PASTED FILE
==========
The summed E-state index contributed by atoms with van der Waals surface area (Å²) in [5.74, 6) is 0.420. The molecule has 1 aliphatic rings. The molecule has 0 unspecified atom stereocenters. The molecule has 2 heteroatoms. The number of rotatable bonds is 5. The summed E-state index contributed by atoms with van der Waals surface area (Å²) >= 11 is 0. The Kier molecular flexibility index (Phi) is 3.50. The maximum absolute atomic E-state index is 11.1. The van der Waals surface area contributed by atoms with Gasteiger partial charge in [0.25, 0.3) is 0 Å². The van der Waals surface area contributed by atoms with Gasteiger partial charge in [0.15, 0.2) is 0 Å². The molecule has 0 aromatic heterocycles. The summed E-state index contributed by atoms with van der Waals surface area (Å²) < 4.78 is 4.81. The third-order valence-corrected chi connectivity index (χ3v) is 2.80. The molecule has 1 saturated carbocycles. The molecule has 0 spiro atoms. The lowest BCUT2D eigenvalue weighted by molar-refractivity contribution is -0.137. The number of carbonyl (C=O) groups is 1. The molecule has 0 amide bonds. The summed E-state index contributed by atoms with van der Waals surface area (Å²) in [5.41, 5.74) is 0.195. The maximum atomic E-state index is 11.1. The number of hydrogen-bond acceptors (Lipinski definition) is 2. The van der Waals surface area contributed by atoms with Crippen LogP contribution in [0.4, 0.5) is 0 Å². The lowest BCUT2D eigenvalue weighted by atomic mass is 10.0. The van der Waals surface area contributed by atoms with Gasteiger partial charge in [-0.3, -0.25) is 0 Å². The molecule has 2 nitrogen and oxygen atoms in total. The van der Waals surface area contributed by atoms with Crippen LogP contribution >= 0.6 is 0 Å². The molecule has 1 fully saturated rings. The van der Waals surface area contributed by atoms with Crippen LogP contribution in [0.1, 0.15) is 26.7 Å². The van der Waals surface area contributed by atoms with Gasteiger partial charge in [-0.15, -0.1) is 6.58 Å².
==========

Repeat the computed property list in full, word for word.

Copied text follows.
The summed E-state index contributed by atoms with van der Waals surface area (Å²) in [5.74, 6) is 0.420. The molecule has 1 aliphatic rings. The molecule has 0 unspecified atom stereocenters. The molecule has 2 heteroatoms. The number of rotatable bonds is 5. The summed E-state index contributed by atoms with van der Waals surface area (Å²) >= 11 is 0. The Kier molecular flexibility index (Phi) is 3.50. The maximum absolute atomic E-state index is 11.1. The van der Waals surface area contributed by atoms with Gasteiger partial charge in [0.25, 0.3) is 0 Å². The van der Waals surface area contributed by atoms with Gasteiger partial charge in [0.15, 0.2) is 0 Å². The molecule has 0 aromatic heterocycles. The summed E-state index contributed by atoms with van der Waals surface area (Å²) < 4.78 is 4.81. The third-order valence-corrected chi connectivity index (χ3v) is 2.80. The molecule has 1 saturated carbocycles. The molecule has 0 spiro atoms. The lowest BCUT2D eigenvalue weighted by molar-refractivity contribution is -0.137. The number of carbonyl (C=O) groups is 1. The molecule has 0 amide bonds. The summed E-state index contributed by atoms with van der Waals surface area (Å²) in [5.41, 5.74) is 0.195. The maximum atomic E-state index is 11.1. The number of hydrogen-bond acceptors (Lipinski definition) is 2. The van der Waals surface area contributed by atoms with Crippen LogP contribution in [0.4, 0.5) is 0 Å². The lowest BCUT2D eigenvalue weighted by atomic mass is 10.0. The van der Waals surface area contributed by atoms with Gasteiger partial charge in [-0.3, -0.25) is 0 Å². The molecule has 2 nitrogen and oxygen atoms in total. The van der Waals surface area contributed by atoms with Crippen LogP contribution >= 0.6 is 0 Å². The molecule has 1 fully saturated rings. The van der Waals surface area contributed by atoms with Crippen LogP contribution in [0.1, 0.15) is 26.7 Å². The van der Waals surface area contributed by atoms with Gasteiger partial charge in [-0.15, -0.1) is 6.58 Å².